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Last updated 31 December 2021 11:52

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Ah! Sweet Laney!

The Writings of a Great Big Man

Francis T. Laney

ISBN 978-1-913451-83-7

Though best remembered for his infamous 1948 memoir and polemic Ah! Sweet Idiocy! (also in the TAFF ebook library), Francis Towner Laney also published much other notable work in his own and others’ fanzines. This selection, compiled by Robert Lichtman, first appeared as a lavishly produced print edition designed by Pat Virzi and released at Corflu Quire (Austin, Texas; 9-11 February 2007). In addition to a generous helping of Laney’s best writing other than Ah! Sweet Idiocy!, it includes a new introduction by Robert Lichtman and memoirs of “FTL” by Robert Bloch, Charles Burbee, Terry Carr and Jack Speer.

This first ebook edition is produced with the kind permission of Robert Lichtman and the welcome support of Pat Virzi, who provided the text in PDF format, now also available at Bill Burns’s eFanzines.com. The PDF download button above gives this 10Mb PDF (with all print layout, artwork, photographs etc) rather than the usual quick-and-dirty conversion from ebook format.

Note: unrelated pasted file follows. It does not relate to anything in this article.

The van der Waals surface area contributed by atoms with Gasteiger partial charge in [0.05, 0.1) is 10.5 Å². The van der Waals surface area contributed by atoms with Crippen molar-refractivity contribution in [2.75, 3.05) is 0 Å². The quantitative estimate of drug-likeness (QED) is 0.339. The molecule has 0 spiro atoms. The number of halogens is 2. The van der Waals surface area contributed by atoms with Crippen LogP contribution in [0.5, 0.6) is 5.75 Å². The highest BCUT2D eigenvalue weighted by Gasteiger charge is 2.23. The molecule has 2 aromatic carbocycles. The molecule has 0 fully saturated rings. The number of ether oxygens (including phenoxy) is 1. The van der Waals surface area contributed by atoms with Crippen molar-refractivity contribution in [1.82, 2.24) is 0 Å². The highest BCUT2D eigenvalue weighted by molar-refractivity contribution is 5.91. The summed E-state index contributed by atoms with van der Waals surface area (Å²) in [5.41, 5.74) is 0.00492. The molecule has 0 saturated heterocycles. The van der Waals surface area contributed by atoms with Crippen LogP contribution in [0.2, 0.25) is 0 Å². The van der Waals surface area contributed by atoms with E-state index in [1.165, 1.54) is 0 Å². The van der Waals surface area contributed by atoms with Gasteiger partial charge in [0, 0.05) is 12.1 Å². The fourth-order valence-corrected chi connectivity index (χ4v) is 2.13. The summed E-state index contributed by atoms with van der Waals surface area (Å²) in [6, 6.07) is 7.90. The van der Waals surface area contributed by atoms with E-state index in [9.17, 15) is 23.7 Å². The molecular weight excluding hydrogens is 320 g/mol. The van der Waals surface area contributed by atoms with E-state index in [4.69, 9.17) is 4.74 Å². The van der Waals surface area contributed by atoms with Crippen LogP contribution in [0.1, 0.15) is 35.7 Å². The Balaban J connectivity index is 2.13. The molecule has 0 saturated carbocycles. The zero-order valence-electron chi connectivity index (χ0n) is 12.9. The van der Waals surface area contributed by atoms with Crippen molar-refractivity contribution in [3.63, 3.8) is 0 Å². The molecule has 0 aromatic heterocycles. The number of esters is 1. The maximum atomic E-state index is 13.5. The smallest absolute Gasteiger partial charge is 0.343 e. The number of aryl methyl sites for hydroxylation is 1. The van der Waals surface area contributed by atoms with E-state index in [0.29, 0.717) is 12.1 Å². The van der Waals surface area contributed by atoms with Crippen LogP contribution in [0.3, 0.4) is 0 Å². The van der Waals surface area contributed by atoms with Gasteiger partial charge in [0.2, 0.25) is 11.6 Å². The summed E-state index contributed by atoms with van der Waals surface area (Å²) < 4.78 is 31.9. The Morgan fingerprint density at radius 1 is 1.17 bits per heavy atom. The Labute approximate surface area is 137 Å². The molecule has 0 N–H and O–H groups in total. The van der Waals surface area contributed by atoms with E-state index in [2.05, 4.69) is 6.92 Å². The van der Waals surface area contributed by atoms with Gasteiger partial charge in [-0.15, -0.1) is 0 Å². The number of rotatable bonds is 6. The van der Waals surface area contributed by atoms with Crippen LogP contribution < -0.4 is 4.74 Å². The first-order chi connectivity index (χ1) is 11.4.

Cover cartoon by Virgil Partch from June 1945; enhanced version created in 2007 by Dan Steffan. Added to the TAFF site on 1 January 2022. 74,000 words.

From the Introduction

Some of the articles in this collection have been reprinted in various fanzines over the years, but for most this is their first airing since they were written in the ’40s and early ’50s. Since not everyone has access to the original fanzines or the reprints, they are included here for all to enjoy. What you won’t find in this volume is a selection of two other forms of writing in which Laney engaged: his short but pungent fanzine reviews (his column, “Fanzine Scope,” appeared in a number of fanzines over its lifetime) and his often fiery mailing comments in Fan-Dango (which would require too much context here to be truly meaningful).

The articles in this collection amply demonstrate the wide range of Laney’s interests and obsessions without any further editorial comment. [...] I hope you derive as much enjoyment reading it as I did putting it together.

Robert Lichtman